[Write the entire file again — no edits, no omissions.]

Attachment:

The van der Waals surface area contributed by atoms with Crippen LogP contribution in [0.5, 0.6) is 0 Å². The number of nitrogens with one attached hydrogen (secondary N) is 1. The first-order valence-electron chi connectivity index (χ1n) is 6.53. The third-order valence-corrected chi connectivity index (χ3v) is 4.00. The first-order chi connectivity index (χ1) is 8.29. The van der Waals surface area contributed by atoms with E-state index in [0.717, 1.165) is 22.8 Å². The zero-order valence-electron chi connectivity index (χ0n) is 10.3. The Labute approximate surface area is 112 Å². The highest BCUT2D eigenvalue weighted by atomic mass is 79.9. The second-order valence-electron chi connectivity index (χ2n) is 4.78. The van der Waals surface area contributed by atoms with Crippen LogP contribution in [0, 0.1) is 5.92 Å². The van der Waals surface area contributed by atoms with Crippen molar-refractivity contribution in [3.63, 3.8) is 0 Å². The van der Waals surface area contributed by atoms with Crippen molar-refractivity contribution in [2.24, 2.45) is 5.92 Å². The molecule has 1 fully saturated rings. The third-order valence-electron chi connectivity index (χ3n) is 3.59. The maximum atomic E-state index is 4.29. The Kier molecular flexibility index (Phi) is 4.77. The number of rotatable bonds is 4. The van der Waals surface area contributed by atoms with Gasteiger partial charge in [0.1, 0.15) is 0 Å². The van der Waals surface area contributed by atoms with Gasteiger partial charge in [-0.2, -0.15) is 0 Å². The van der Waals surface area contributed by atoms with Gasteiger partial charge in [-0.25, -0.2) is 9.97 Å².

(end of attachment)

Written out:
The van der Waals surface area contributed by atoms with Crippen LogP contribution in [0.5, 0.6) is 0 Å². The number of nitrogens with one attached hydrogen (secondary N) is 1. The first-order valence-electron chi connectivity index (χ1n) is 6.53. The third-order valence-corrected chi connectivity index (χ3v) is 4.00. The first-order chi connectivity index (χ1) is 8.29. The van der Waals surface area contributed by atoms with E-state index in [0.717, 1.165) is 22.8 Å². The zero-order valence-electron chi connectivity index (χ0n) is 10.3. The Labute approximate surface area is 112 Å². The highest BCUT2D eigenvalue weighted by atomic mass is 79.9. The second-order valence-electron chi connectivity index (χ2n) is 4.78. The van der Waals surface area contributed by atoms with Crippen LogP contribution in [0, 0.1) is 5.92 Å². The van der Waals surface area contributed by atoms with Crippen molar-refractivity contribution in [3.63, 3.8) is 0 Å². The van der Waals surface area contributed by atoms with Crippen molar-refractivity contribution in [2.24, 2.45) is 5.92 Å². The molecule has 1 fully saturated rings. The third-order valence-electron chi connectivity index (χ3n) is 3.59. The maximum atomic E-state index is 4.29. The Kier molecular flexibility index (Phi) is 4.77. The number of rotatable bonds is 4. The van der Waals surface area contributed by atoms with Gasteiger partial charge in [0.1, 0.15) is 0 Å². The van der Waals surface area contributed by atoms with Gasteiger partial charge in [-0.2, -0.15) is 0 Å². The van der Waals surface area contributed by atoms with Gasteiger partial charge in [-0.25, -0.2) is 9.97 Å².